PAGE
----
EnergyWatch

McDonald's takes a bite of the Texan sun and wind

The burger giant buys 380 MW of Texan sun and wind power in a virtual PPA – enough energy to power 2,500 restaurants.

Photo: KENA BETANCUR/AFP / GETTY IMAGES NORTH AMERICA

The golden arches have gained a green veneer, as McDonald's has signed power purchase agreements for 380MW.

220 MW of the power will come from the Texan wind farm Aviator Wind, which has a capacity of 535 MW, and also provides power to Facebook, who signed a PPA for 200 MW back at the start of September.

The remaining 160 MW will come from an unnamed solar farm, also in Texas.

This deal is a so-called 'synthetic PPA', where the power is generated somewhere else, but still counts when it comes to McDonald's CO2 emmisions.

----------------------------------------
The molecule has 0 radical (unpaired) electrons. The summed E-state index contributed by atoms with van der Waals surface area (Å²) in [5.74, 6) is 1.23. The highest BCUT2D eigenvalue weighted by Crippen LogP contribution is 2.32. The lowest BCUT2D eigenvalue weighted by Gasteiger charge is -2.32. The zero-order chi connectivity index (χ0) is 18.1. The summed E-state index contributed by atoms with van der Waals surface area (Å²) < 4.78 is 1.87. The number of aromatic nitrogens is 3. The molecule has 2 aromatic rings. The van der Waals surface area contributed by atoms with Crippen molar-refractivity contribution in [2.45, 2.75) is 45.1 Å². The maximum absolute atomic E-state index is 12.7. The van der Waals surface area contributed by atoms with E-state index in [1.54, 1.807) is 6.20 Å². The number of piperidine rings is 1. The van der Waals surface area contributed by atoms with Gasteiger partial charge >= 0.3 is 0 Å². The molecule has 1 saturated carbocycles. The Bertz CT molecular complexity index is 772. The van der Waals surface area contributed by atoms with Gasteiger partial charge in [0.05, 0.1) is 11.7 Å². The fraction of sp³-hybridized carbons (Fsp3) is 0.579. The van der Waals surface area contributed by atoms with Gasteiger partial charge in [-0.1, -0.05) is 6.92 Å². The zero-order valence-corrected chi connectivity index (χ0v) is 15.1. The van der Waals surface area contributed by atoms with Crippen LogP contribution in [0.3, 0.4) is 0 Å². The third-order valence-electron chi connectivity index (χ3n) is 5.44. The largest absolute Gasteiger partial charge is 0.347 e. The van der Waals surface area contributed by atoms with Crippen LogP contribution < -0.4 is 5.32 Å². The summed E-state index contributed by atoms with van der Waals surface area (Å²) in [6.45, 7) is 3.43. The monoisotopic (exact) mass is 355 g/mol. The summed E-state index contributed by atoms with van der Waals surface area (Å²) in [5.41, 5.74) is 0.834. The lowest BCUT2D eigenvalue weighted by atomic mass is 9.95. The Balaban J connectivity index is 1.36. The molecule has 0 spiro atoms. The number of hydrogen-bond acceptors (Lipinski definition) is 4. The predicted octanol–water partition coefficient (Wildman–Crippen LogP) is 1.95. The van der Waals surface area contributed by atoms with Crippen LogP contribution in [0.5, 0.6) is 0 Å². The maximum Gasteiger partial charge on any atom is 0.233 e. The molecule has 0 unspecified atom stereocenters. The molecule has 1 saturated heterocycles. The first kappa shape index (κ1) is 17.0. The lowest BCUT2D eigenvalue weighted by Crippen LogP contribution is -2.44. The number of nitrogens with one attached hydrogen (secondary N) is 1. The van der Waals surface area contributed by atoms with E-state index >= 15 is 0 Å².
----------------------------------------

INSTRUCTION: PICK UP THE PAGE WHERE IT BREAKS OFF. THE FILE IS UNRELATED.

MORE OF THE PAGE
Traditionally, energy intensive workplaces have led the way with PPAs.

In the USA and Europe, it has primarily been tech giants like Google, Facebook, Apple and Microsoft, who need power to run their energy-hungry data centers, who have signed PPAs – or heavy industry companies such as aluminum manufacturer Norsk Hydro, which broke the record for the longest-lasting PPA ever last year when it signed a 29-year long deal.

European role model

McDonald's has not revealed the length of the PPA agreements it have signed. According to Francesca DeBiase, head of supply and sustainability, it was experiences with renewable energy in Europe that convinced McDonald's to get into PPAs in the USA.

"These American wind and solar farms are a significant step forward in our work to address climate change and build on several years of experience in using renewable energy in the European markets," she says in a press release.

Although McDonald's is not an energy intensive company, the 380 MW are more of a happy meal than a supersize. The renewable energy is expected to equal the consumption of 2,500 restaurants. This is just over a sixth of the chain's 14,000 restaurants in the USA.

English Edit: Catherine Brett

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